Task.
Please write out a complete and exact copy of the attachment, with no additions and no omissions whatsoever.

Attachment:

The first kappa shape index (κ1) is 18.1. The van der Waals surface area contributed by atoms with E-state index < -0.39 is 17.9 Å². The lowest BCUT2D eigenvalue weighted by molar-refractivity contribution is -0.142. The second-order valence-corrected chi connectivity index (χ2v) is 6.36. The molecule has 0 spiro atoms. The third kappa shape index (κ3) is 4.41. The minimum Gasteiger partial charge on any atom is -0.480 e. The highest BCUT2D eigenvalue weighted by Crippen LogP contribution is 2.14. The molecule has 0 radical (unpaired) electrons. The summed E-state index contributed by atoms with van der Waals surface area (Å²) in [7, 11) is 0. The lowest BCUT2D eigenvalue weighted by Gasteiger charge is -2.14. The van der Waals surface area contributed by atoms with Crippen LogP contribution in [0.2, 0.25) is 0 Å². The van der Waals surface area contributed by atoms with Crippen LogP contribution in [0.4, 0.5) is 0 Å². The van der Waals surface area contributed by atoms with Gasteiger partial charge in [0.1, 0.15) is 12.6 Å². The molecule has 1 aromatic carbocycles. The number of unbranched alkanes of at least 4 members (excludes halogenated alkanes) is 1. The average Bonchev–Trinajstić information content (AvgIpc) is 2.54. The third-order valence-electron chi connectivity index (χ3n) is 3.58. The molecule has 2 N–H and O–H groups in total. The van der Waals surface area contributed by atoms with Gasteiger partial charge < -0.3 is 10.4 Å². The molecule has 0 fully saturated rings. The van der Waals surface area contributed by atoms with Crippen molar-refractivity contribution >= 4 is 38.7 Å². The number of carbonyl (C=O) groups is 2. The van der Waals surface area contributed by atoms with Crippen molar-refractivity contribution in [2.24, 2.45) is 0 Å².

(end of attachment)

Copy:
The first kappa shape index (κ1) is 18.1. The van der Waals surface area contributed by atoms with E-state index < -0.39 is 17.9 Å². The lowest BCUT2D eigenvalue weighted by molar-refractivity contribution is -0.142. The second-order valence-corrected chi connectivity index (χ2v) is 6.36. The molecule has 0 spiro atoms. The third kappa shape index (κ3) is 4.41. The minimum Gasteiger partial charge on any atom is -0.480 e. The highest BCUT2D eigenvalue weighted by Crippen LogP contribution is 2.14. The molecule has 0 radical (unpaired) electrons. The summed E-state index contributed by atoms with van der Waals surface area (Å²) in [7, 11) is 0. The lowest BCUT2D eigenvalue weighted by Gasteiger charge is -2.14. The van der Waals surface area contributed by atoms with Crippen LogP contribution in [0.2, 0.25) is 0 Å². The van der Waals surface area contributed by atoms with Crippen LogP contribution in [0.4, 0.5) is 0 Å². The van der Waals surface area contributed by atoms with Gasteiger partial charge in [0.1, 0.15) is 12.6 Å². The molecule has 1 aromatic carbocycles. The number of unbranched alkanes of at least 4 members (excludes halogenated alkanes) is 1. The average Bonchev–Trinajstić information content (AvgIpc) is 2.54. The third-order valence-electron chi connectivity index (χ3n) is 3.58. The molecule has 2 N–H and O–H groups in total. The van der Waals surface area contributed by atoms with Gasteiger partial charge < -0.3 is 10.4 Å². The molecule has 0 fully saturated rings. The van der Waals surface area contributed by atoms with Crippen molar-refractivity contribution >= 4 is 38.7 Å². The number of carbonyl (C=O) groups is 2. The van der Waals surface area contributed by atoms with Crippen molar-refractivity contribution in [2.24, 2.45) is 0 Å².